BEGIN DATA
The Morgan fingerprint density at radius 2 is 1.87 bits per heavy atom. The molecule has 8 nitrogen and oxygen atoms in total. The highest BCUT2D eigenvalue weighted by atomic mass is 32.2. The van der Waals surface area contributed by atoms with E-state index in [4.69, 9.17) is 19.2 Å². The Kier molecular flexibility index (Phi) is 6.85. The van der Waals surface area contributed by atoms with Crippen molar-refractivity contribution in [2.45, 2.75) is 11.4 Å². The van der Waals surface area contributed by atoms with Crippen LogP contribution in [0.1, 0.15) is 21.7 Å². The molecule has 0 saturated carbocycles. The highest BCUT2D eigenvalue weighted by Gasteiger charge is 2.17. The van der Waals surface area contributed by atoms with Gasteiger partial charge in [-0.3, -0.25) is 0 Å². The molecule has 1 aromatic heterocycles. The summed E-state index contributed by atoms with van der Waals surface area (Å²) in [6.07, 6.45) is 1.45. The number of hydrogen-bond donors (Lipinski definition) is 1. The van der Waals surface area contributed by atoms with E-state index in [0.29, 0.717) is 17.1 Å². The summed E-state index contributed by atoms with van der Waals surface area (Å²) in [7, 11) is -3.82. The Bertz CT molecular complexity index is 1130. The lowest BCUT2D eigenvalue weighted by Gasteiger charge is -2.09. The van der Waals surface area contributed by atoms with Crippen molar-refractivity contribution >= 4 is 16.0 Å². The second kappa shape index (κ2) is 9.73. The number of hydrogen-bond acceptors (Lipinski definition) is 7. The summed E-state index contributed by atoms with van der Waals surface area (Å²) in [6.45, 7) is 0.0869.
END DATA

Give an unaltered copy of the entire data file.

The Morgan fingerprint density at radius 2 is 1.87 bits per heavy atom. The molecule has 8 nitrogen and oxygen atoms in total. The highest BCUT2D eigenvalue weighted by atomic mass is 32.2. The van der Waals surface area contributed by atoms with E-state index in [4.69, 9.17) is 19.2 Å². The Kier molecular flexibility index (Phi) is 6.85. The van der Waals surface area contributed by atoms with Crippen molar-refractivity contribution in [2.45, 2.75) is 11.4 Å². The van der Waals surface area contributed by atoms with Crippen LogP contribution in [0.1, 0.15) is 21.7 Å². The molecule has 0 saturated carbocycles. The highest BCUT2D eigenvalue weighted by Gasteiger charge is 2.17. The van der Waals surface area contributed by atoms with Gasteiger partial charge in [-0.3, -0.25) is 0 Å². The molecule has 1 aromatic heterocycles. The summed E-state index contributed by atoms with van der Waals surface area (Å²) in [6.07, 6.45) is 1.45. The number of hydrogen-bond donors (Lipinski definition) is 1. The van der Waals surface area contributed by atoms with E-state index in [0.29, 0.717) is 17.1 Å². The summed E-state index contributed by atoms with van der Waals surface area (Å²) in [7, 11) is -3.82. The Bertz CT molecular complexity index is 1130. The lowest BCUT2D eigenvalue weighted by Gasteiger charge is -2.09. The van der Waals surface area contributed by atoms with Crippen molar-refractivity contribution >= 4 is 16.0 Å². The second kappa shape index (κ2) is 9.73. The number of hydrogen-bond acceptors (Lipinski definition) is 7. The summed E-state index contributed by atoms with van der Waals surface area (Å²) in [6.45, 7) is 0.0869.